"Oh, what's that? So now you say life sucks? Well, 99% of it's what you make of it. So if your life sucks, you suck." - Mike Muir
The old supply and demand rule isn't really applicable anymore. Consider computers and cell phones. The demand is astronomical. There's no shortage and the prices have dropped dropped dramatically. On top of that the demand has led to product innovations and countless models with improved reliability and features. The same is true with all consumer goods.
The whine about the wealthy being driven out of business is pure BS. Companies are owned by everyone. There are a few large private companies but they could go public if their owners weren't greedy (for money or personal power and control). Do you think Boeing will go out of business if its CEO has to pay a 40% tax rate?
The Koch brothers whine like babies over taxes because they run a private company. They could go public if they wanted to. Instead they want to operate as a feudal barony and treat their workers as serfs. Curse words.
Don't make the same mistakes as our parents and grandparents made. If you think that you can screw over people in the 21st Century you will end up on someone's dinner table.
“The same problem kept coming up,” said Charlene Nelson, a homemaker who became a leader of the effort to amend the Constitution, pointing to what she deems the underlying problem with the property tax. “It means all of us are renters — none of us are homeowners.”
At the turn of the century, the consolidation of wealth at the top was so acute that the U.S. government had to borrow money from J.P. MORGAN PERSONALLY! Another robber baron bragged that he could hire half the workers to kill the other half.
Greed being what it is, regulation is an unfortunate necessity, because man will not regulate himself given the means to circumvent the good of the people. An unfettered free market is a license to kill in the hands of those that bend it to its will. We have seen this graphically displayed. When the government pursued "laissez faire" the economy quickly collapsed on itself, leading to the Great Depression. When Phil Gramm successfully took the handcuffs off the banking industry, within five years the house of cards collapsed again.
I'm sorry, but this is absolute nonsensical garbage. Why are you in this discussion? I can not sit here and post all the many factors and ways that each affect supply and demand. This is something your school has to teach you. When I took my economics course, I had a pre-test to study of 100 questions, all asking about different factors which can affect supply and demand. Some of them seemed contradictory on their faces. It was only after I studied and practically memorized the test that I acquired an intuitive understanding of supply and demand and how the nearly infinite number of possible factors might affect it. I say this to get you to realize how far you are from making a valid argument.The old supply and demand rule isn't really applicable anymore. Consider computers and cell phones. The demand is astronomical. There's no shortage and the prices have dropped dropped dramatically. On top of that the demand has led to product innovations and countless models with improved reliability and features. The same is true with all consumer goods.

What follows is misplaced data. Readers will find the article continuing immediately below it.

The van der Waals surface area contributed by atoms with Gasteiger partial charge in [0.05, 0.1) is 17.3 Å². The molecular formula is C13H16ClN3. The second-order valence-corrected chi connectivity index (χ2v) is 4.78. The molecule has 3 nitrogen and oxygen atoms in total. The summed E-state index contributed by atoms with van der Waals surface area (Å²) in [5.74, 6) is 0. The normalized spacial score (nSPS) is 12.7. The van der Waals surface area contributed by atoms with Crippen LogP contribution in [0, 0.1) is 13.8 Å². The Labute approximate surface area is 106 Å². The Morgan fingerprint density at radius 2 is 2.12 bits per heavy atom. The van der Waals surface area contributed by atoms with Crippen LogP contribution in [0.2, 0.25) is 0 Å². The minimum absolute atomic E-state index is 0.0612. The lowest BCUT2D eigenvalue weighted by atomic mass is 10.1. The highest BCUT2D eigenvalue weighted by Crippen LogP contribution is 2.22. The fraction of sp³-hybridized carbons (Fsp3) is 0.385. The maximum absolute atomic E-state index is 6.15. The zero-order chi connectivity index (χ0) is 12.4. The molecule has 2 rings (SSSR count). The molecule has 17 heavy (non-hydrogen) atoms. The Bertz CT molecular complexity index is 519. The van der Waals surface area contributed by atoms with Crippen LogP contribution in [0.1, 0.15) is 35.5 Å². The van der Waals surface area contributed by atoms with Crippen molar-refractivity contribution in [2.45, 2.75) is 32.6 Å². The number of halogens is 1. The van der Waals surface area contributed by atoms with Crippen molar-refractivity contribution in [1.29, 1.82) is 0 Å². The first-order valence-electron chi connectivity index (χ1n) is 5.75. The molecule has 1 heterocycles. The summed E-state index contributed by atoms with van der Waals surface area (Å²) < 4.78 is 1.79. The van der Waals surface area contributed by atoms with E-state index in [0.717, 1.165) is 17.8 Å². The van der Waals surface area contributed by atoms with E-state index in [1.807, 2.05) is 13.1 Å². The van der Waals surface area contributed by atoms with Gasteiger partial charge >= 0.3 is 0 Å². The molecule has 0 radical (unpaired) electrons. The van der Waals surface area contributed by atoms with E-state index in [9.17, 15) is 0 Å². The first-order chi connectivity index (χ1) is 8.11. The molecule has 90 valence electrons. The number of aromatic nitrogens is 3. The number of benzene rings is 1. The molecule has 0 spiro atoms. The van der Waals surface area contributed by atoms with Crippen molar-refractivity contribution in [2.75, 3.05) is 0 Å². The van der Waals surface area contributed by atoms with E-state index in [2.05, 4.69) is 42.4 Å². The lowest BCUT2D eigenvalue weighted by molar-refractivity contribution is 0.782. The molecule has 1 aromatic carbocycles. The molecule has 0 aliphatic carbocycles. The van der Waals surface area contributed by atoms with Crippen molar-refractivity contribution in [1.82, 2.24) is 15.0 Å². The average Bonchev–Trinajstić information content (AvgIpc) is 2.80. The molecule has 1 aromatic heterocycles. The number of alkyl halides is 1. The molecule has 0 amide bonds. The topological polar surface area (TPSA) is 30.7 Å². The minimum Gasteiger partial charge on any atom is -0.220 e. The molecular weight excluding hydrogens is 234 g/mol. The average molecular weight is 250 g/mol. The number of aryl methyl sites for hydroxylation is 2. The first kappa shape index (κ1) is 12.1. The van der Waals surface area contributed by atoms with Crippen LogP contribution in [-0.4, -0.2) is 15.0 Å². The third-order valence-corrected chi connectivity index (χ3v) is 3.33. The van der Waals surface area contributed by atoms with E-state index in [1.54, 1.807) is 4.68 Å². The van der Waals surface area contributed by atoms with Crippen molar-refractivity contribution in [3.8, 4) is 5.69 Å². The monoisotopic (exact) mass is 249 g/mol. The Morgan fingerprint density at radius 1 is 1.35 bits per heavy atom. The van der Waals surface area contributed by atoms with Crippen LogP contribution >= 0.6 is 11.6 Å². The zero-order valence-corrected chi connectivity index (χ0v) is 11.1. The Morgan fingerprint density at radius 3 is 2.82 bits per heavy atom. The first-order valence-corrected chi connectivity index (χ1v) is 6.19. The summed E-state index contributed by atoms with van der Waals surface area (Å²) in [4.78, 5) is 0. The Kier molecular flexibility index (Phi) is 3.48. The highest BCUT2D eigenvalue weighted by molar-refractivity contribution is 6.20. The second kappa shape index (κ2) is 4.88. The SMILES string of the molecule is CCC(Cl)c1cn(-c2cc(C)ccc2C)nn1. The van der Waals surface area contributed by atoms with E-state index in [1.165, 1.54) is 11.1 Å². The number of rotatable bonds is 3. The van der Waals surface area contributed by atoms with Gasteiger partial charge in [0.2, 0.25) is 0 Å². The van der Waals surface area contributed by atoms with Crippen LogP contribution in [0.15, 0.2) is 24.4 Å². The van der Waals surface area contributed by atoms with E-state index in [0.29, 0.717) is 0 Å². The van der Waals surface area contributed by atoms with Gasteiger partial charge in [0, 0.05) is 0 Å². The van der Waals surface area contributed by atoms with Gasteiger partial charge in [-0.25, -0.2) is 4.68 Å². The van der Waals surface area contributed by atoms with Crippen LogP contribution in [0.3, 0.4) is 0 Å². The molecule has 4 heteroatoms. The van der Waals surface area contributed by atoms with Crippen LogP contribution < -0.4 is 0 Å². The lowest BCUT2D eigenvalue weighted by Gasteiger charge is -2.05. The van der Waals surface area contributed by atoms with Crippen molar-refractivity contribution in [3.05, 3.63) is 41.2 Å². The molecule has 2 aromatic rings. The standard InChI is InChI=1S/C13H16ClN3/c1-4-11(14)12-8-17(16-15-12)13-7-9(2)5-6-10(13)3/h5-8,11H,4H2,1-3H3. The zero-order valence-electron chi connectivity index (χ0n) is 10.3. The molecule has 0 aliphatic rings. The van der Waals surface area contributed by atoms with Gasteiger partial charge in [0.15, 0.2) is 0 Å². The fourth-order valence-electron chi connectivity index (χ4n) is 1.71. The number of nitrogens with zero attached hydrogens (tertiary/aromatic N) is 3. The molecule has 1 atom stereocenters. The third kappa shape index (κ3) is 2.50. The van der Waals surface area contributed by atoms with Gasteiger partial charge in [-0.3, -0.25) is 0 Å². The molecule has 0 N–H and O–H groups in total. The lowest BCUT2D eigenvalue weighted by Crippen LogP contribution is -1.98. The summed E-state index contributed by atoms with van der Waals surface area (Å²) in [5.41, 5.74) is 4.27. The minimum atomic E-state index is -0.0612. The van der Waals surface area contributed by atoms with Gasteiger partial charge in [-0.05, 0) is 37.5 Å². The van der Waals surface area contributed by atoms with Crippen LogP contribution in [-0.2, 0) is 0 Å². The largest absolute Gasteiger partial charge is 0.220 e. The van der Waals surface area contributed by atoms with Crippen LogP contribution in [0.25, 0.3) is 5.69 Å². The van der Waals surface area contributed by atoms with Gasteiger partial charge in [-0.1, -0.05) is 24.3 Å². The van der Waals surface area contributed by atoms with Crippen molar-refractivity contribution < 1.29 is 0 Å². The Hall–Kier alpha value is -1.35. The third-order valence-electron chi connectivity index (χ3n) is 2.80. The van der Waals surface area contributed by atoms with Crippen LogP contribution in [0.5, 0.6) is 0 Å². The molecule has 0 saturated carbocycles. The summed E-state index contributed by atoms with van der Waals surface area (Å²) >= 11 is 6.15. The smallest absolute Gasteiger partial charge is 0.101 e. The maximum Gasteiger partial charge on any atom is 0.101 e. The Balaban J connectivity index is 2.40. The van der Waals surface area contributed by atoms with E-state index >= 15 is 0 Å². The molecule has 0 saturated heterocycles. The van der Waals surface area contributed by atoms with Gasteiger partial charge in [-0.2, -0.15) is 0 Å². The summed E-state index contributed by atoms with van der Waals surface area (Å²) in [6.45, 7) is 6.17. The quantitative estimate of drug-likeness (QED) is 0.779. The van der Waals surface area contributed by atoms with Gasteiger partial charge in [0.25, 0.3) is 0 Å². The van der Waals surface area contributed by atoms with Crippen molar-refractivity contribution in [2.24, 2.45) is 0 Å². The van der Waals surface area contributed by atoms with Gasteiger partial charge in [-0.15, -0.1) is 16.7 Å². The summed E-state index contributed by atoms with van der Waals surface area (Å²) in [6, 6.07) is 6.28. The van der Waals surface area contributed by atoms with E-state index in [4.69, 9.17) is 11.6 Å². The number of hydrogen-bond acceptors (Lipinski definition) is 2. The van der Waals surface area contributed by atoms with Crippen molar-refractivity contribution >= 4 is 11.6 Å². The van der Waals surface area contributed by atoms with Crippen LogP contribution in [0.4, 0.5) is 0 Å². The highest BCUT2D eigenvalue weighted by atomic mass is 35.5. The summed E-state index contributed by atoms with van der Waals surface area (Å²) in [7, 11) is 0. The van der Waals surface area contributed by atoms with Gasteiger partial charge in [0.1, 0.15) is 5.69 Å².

Let me explain enough to address your specific point about computers and cell phones. In economics, the term "ceteris paribus" refers to a state where all other factors remain equal while only the relevant factor being discussed is considered a possible variable. It can be stuck at the end of a sentence to mean "other things remaining equal." When I say that an increase in demand causes an increase in prices, this is indisputable. It's unavoidable. Other factors can come along and lower the prices, but the increase in demand by itself will always cause prices to rise ceteris paribus. Here's how: Cell phones are the big thing. Everyone has to have one. They start flying off the shelves. The cell phone salesman recognizes this and does what he must to maximize his profits, he raises prices. But he didn't just do that to maximize his profits because he is greedy. No. He did it because he's a business man, and he knows what's about to happen when cell phones start flying off the shelf. He has to set his prices at a point where he will (ideally) sell completely out of cell phones just as the new shipment arrives to restock his supply. So he raises the price in order to slow down the frenzy so he doesn't sell out. If he sells out, then he loses money because now customers who would be willing perhaps to pay more than the original price for the phone are being turned away and he sells nothing. He's not in business to sell nothing. Furthermore, because cell phones have become so popular, people all over are willing to pay more for them. So the supplier (who sells cell phones in bulk to the salesman) now sees that he can get a better price for his cell phones. He HAS to sell them at the better price. Because he is greedy? No. Because he's a business man, and he knows what's about to happen when people start bidding more money on cell phones.